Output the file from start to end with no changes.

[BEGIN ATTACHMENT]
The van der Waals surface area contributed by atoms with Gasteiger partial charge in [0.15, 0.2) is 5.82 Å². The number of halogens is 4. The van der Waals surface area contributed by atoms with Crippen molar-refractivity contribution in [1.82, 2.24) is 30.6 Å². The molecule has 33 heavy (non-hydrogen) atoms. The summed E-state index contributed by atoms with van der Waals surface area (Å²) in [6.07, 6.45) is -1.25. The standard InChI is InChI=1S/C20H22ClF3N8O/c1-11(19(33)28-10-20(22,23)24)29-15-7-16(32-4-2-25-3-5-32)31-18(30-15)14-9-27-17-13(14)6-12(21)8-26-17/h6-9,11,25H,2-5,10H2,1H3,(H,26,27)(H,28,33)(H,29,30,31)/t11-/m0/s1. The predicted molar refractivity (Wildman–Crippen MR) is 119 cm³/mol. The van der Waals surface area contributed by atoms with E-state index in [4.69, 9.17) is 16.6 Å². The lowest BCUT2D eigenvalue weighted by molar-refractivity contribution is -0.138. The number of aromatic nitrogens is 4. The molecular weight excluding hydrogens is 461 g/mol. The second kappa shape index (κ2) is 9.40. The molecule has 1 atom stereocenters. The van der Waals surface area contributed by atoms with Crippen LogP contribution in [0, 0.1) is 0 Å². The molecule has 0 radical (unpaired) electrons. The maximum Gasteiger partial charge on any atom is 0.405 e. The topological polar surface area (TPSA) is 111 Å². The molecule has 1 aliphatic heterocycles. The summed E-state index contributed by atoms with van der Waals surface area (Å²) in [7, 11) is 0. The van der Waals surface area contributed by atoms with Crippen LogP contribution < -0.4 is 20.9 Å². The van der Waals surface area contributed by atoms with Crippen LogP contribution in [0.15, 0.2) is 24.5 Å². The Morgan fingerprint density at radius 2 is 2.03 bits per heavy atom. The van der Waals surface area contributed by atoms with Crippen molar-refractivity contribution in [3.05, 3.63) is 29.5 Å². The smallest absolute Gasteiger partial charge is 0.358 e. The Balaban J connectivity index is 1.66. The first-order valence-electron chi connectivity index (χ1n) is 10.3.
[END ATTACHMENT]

The van der Waals surface area contributed by atoms with Gasteiger partial charge in [0.15, 0.2) is 5.82 Å². The number of halogens is 4. The van der Waals surface area contributed by atoms with Crippen molar-refractivity contribution in [1.82, 2.24) is 30.6 Å². The molecule has 33 heavy (non-hydrogen) atoms. The summed E-state index contributed by atoms with van der Waals surface area (Å²) in [6.07, 6.45) is -1.25. The standard InChI is InChI=1S/C20H22ClF3N8O/c1-11(19(33)28-10-20(22,23)24)29-15-7-16(32-4-2-25-3-5-32)31-18(30-15)14-9-27-17-13(14)6-12(21)8-26-17/h6-9,11,25H,2-5,10H2,1H3,(H,26,27)(H,28,33)(H,29,30,31)/t11-/m0/s1. The predicted molar refractivity (Wildman–Crippen MR) is 119 cm³/mol. The van der Waals surface area contributed by atoms with E-state index in [4.69, 9.17) is 16.6 Å². The lowest BCUT2D eigenvalue weighted by molar-refractivity contribution is -0.138. The number of aromatic nitrogens is 4. The molecular weight excluding hydrogens is 461 g/mol. The second kappa shape index (κ2) is 9.40. The molecule has 1 atom stereocenters. The van der Waals surface area contributed by atoms with Crippen LogP contribution in [0, 0.1) is 0 Å². The molecule has 0 radical (unpaired) electrons. The maximum Gasteiger partial charge on any atom is 0.405 e. The topological polar surface area (TPSA) is 111 Å². The molecule has 1 aliphatic heterocycles. The summed E-state index contributed by atoms with van der Waals surface area (Å²) in [7, 11) is 0. The van der Waals surface area contributed by atoms with Crippen LogP contribution < -0.4 is 20.9 Å². The van der Waals surface area contributed by atoms with Crippen LogP contribution in [0.15, 0.2) is 24.5 Å². The Morgan fingerprint density at radius 2 is 2.03 bits per heavy atom. The van der Waals surface area contributed by atoms with Crippen molar-refractivity contribution in [3.05, 3.63) is 29.5 Å². The smallest absolute Gasteiger partial charge is 0.358 e. The Balaban J connectivity index is 1.66. The first-order valence-electron chi connectivity index (χ1n) is 10.3.